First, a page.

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The Sweet Far Thing (The Gemma Doyle Trilogy) and over one million other books are available for Amazon Kindle. Learn more
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The Sweet Far Thing Paperback – Apr 28 2009

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Product Details

  • Paperback: 848 pages
  • Publisher: Ember; Reprint edition (April 28 2009)
  • Language: English
  • ISBN-10: 0440237777
  • ISBN-13: 978-0440237778
  • Product Dimensions: 14 x 4.4 x 20.7 cm
  • Shipping Weight: 612 g
  • Average Customer Review: 3.9 out of 5 stars  See all reviews (11 customer reviews)
  • Amazon Bestsellers Rank: #66,008 in Books (See Top 100 in Books)

Product Description


Starred Review, Publishers Weekly, October 29, 2007:
“A huge work of massive ambition.”

Review, People, December 24, 2007:
"This is a rare treat that offers a bit of everything--romance, magic, history, Gothic intrigue--and delivers on all of it in 819 beautifully crafted pages."

From the Hardcover edition.

About the Author

Libba Bray is the author of the New York Times bestselling Gemma Doyle trilogy, comprised of A Great and Terrible Beauty, Rebel Angels, and The Sweet Far Thing. She is also the author of Beauty Queens and Going Bovine, which won the Michael L. Printz Award. Libba lives in Brooklyn, New York, with her husband, son, and two cats. Visit her at

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Customer Reviews

3.9 out of 5 stars
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1 of 1 people found the following review helpful By Karoline TOP 500 REVIEWER on Sept. 10 2009
Format: Hardcover
The Sweet Far Thing carries right after the events of Rebel Angels. Alliances have to be made. The magic has to be given equally to all tribes but Gemma hestitates. She loves the magic too much and likes helping her friends and loved ones by using it. Yet bad terrible things are happening in the realms and there's a strange eerie power that's growing in the dreaded Winterlands.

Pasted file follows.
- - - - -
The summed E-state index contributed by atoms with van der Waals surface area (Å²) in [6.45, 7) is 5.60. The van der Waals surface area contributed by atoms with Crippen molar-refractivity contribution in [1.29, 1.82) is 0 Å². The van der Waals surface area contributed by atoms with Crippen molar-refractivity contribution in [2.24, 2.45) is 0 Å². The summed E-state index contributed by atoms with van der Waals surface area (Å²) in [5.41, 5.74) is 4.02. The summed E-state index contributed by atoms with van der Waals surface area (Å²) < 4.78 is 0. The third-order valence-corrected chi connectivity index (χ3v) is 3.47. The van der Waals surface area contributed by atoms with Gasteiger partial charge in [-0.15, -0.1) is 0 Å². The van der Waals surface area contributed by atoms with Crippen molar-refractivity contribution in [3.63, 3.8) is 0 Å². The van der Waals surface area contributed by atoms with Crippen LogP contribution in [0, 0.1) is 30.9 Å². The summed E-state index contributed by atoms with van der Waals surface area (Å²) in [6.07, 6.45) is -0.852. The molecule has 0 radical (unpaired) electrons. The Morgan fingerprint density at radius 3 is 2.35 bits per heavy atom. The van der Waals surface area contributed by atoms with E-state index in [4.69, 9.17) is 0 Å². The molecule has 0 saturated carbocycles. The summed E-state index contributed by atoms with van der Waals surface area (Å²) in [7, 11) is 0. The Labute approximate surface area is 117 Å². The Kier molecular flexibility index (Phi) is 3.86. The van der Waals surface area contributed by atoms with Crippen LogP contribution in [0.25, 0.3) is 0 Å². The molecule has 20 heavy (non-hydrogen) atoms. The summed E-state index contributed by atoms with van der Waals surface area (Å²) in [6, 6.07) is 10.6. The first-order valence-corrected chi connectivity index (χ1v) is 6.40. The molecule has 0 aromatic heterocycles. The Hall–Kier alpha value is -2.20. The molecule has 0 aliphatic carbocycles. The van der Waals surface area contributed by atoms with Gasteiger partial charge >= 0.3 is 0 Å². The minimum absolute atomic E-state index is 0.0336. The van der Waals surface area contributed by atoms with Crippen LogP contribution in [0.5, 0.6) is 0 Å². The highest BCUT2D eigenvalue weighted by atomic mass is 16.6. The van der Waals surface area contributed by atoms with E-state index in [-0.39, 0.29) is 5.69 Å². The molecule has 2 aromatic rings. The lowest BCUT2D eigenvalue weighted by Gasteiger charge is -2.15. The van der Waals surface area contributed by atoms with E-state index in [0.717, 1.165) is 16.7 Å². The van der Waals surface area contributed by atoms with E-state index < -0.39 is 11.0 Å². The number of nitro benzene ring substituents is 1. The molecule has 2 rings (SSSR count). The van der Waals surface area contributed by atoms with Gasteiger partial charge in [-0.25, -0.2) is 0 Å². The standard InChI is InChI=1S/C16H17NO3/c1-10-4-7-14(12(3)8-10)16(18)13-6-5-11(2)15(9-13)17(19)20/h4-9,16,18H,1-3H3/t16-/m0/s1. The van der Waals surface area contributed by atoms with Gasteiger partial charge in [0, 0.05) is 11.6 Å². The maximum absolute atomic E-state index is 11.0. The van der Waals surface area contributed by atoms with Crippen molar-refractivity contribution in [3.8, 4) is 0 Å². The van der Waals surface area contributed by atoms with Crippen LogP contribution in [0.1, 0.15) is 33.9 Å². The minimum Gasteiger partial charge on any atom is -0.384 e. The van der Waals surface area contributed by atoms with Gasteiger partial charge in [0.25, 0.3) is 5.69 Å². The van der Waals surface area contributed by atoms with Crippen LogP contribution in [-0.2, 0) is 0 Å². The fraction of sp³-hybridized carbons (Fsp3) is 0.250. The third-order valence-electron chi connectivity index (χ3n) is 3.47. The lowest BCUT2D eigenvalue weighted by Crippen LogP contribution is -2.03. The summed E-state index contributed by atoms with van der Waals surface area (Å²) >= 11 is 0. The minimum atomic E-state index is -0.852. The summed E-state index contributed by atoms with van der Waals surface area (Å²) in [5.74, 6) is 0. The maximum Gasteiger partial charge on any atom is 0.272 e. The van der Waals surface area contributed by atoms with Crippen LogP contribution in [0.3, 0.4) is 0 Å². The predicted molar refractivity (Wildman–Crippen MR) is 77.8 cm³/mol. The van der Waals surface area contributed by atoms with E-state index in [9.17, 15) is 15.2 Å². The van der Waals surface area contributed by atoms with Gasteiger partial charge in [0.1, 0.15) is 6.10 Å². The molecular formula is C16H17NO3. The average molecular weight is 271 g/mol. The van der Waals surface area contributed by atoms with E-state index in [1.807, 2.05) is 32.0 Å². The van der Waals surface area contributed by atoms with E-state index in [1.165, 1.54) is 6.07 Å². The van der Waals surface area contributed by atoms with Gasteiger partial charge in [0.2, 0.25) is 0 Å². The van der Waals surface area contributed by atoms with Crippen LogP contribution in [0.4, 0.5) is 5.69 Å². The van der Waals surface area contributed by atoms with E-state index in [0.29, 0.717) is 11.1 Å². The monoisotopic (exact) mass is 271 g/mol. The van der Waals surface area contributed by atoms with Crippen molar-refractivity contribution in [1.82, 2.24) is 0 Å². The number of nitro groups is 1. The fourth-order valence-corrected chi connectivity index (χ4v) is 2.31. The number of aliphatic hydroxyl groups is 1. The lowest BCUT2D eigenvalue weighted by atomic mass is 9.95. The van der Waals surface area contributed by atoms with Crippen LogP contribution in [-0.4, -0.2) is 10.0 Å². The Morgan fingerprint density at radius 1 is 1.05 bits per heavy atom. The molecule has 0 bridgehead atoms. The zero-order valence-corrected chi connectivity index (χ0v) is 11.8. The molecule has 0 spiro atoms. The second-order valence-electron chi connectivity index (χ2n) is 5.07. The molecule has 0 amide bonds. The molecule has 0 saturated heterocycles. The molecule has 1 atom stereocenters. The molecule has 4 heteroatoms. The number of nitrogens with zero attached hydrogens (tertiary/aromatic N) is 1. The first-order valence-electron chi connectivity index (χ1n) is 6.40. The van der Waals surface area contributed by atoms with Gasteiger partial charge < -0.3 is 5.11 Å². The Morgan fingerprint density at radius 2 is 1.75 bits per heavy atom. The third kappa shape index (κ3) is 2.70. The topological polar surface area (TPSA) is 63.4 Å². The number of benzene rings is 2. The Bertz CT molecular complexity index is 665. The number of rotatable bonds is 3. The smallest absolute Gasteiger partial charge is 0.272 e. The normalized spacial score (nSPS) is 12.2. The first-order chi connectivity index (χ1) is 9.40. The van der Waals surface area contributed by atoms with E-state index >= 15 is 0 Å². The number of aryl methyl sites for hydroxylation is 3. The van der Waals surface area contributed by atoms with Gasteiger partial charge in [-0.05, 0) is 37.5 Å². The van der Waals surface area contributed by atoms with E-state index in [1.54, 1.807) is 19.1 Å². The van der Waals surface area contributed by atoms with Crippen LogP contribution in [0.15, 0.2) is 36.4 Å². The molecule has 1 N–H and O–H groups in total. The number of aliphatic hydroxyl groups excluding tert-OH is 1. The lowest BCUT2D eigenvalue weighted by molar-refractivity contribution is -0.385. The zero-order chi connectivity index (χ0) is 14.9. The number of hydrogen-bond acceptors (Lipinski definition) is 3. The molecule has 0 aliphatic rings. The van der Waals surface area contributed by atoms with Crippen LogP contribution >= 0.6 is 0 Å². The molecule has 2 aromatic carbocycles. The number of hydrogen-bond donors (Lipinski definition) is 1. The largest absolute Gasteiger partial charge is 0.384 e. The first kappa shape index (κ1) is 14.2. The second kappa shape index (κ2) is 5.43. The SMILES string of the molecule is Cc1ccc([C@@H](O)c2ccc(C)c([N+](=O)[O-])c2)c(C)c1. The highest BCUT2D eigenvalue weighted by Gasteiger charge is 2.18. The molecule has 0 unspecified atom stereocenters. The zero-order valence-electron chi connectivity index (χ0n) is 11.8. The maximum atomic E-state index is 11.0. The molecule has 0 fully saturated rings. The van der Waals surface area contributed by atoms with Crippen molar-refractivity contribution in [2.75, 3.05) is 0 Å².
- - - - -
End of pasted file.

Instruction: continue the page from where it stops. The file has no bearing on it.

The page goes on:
Be forewarned, this is a BIG book. It's slightly over 800 pages. So give yourself ample time to read it. This is a lot to read through and I'm afraid to say it, but it does seem to drag a bit. The girls go into the realms, then they're back to reality. This goes back and forth a lot and it gets tiring a bit. The reader can't help but get frustrated but, when you progress through the novel, the ending and the climax makes up for it tenfold. That being said though, there's a lot of action in this book. Fans of Victorian gothic and magic will love this. There's a good balance between the "real world" of Victorian England and the "other side" where magic, and fantasy come to life.

I still adore Gemma. She's not afraid of breaking any rules of propriety and does not care what the world thinks of her in their social circles. I like that about her. She wanted to run her life as she saw fit and didn't care what others thought of a woman running "loose and free" in society. She hasn't lost her wit (in fact it increases ten fold in this book) and her innermost thoughts still make you chuckle. What I didn't really like about her, is it seemed as if her friends just used her for her magic, and I thought Gemma was a lot stronger than that. Then again she's afraid of being lonely and is only doing what they ask for to please them and to let them stay with her.
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Format: Hardcover